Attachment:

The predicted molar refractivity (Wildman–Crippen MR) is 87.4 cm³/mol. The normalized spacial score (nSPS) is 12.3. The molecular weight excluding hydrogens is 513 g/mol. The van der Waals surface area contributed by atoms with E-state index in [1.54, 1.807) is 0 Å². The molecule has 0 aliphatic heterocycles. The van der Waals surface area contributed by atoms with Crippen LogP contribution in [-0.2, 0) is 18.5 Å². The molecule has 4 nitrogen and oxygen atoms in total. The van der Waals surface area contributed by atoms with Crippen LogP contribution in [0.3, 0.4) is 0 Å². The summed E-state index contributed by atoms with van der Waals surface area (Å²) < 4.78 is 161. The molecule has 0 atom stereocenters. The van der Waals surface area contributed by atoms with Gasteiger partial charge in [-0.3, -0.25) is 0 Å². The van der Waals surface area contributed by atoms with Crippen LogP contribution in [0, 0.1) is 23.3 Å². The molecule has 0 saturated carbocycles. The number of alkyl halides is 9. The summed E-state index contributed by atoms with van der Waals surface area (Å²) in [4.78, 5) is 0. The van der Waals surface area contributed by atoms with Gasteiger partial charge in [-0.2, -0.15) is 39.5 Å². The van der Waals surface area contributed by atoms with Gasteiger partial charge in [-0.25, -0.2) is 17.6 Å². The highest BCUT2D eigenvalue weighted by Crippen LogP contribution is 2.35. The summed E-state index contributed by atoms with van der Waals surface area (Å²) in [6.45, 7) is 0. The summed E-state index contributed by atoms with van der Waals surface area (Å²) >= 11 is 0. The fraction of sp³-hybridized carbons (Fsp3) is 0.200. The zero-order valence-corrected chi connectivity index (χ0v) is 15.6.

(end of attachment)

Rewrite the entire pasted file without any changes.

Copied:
The predicted molar refractivity (Wildman–Crippen MR) is 87.4 cm³/mol. The normalized spacial score (nSPS) is 12.3. The molecular weight excluding hydrogens is 513 g/mol. The van der Waals surface area contributed by atoms with E-state index in [1.54, 1.807) is 0 Å². The molecule has 0 aliphatic heterocycles. The van der Waals surface area contributed by atoms with Crippen LogP contribution in [-0.2, 0) is 18.5 Å². The molecule has 4 nitrogen and oxygen atoms in total. The van der Waals surface area contributed by atoms with Crippen LogP contribution in [0.3, 0.4) is 0 Å². The summed E-state index contributed by atoms with van der Waals surface area (Å²) < 4.78 is 161. The molecule has 0 atom stereocenters. The van der Waals surface area contributed by atoms with Gasteiger partial charge in [-0.3, -0.25) is 0 Å². The van der Waals surface area contributed by atoms with Crippen LogP contribution in [0, 0.1) is 23.3 Å². The molecule has 0 saturated carbocycles. The number of alkyl halides is 9. The summed E-state index contributed by atoms with van der Waals surface area (Å²) in [4.78, 5) is 0. The van der Waals surface area contributed by atoms with Gasteiger partial charge in [-0.2, -0.15) is 39.5 Å². The van der Waals surface area contributed by atoms with Gasteiger partial charge in [-0.25, -0.2) is 17.6 Å². The highest BCUT2D eigenvalue weighted by Crippen LogP contribution is 2.35. The summed E-state index contributed by atoms with van der Waals surface area (Å²) in [6.45, 7) is 0. The summed E-state index contributed by atoms with van der Waals surface area (Å²) >= 11 is 0. The fraction of sp³-hybridized carbons (Fsp3) is 0.200. The zero-order valence-corrected chi connectivity index (χ0v) is 15.6.